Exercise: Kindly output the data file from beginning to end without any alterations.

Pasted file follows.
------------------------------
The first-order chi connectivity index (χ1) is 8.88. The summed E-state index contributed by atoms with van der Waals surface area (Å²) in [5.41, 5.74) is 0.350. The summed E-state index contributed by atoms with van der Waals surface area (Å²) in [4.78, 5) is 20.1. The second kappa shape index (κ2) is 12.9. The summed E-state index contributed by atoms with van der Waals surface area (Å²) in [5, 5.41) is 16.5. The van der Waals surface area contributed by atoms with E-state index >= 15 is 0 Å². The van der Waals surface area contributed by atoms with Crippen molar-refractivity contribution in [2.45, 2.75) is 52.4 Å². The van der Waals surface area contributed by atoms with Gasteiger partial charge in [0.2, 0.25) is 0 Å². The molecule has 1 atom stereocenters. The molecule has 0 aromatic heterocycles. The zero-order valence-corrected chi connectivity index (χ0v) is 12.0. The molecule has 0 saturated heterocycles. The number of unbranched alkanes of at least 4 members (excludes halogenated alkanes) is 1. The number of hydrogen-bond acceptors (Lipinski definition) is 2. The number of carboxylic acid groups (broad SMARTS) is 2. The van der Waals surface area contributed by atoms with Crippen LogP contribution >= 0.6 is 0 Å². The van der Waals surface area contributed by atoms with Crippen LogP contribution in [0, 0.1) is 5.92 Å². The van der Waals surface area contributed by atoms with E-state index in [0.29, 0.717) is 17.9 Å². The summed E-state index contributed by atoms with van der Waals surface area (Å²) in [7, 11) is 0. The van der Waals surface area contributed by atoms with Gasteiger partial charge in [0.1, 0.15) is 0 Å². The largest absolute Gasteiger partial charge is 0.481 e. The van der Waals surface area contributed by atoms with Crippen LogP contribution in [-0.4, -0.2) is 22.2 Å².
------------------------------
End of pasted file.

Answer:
The first-order chi connectivity index (χ1) is 8.88. The summed E-state index contributed by atoms with van der Waals surface area (Å²) in [5.41, 5.74) is 0.350. The summed E-state index contributed by atoms with van der Waals surface area (Å²) in [4.78, 5) is 20.1. The second kappa shape index (κ2) is 12.9. The summed E-state index contributed by atoms with van der Waals surface area (Å²) in [5, 5.41) is 16.5. The van der Waals surface area contributed by atoms with E-state index >= 15 is 0 Å². The van der Waals surface area contributed by atoms with Crippen molar-refractivity contribution in [2.45, 2.75) is 52.4 Å². The van der Waals surface area contributed by atoms with Gasteiger partial charge in [0.2, 0.25) is 0 Å². The molecule has 1 atom stereocenters. The molecule has 0 aromatic heterocycles. The zero-order valence-corrected chi connectivity index (χ0v) is 12.0. The molecule has 0 saturated heterocycles. The number of unbranched alkanes of at least 4 members (excludes halogenated alkanes) is 1. The number of hydrogen-bond acceptors (Lipinski definition) is 2. The number of carboxylic acid groups (broad SMARTS) is 2. The van der Waals surface area contributed by atoms with Crippen LogP contribution >= 0.6 is 0 Å². The van der Waals surface area contributed by atoms with Crippen LogP contribution in [0, 0.1) is 5.92 Å². The van der Waals surface area contributed by atoms with E-state index in [0.29, 0.717) is 17.9 Å². The summed E-state index contributed by atoms with van der Waals surface area (Å²) in [7, 11) is 0. The van der Waals surface area contributed by atoms with Gasteiger partial charge in [0.1, 0.15) is 0 Å². The largest absolute Gasteiger partial charge is 0.481 e. The van der Waals surface area contributed by atoms with Crippen LogP contribution in [-0.4, -0.2) is 22.2 Å².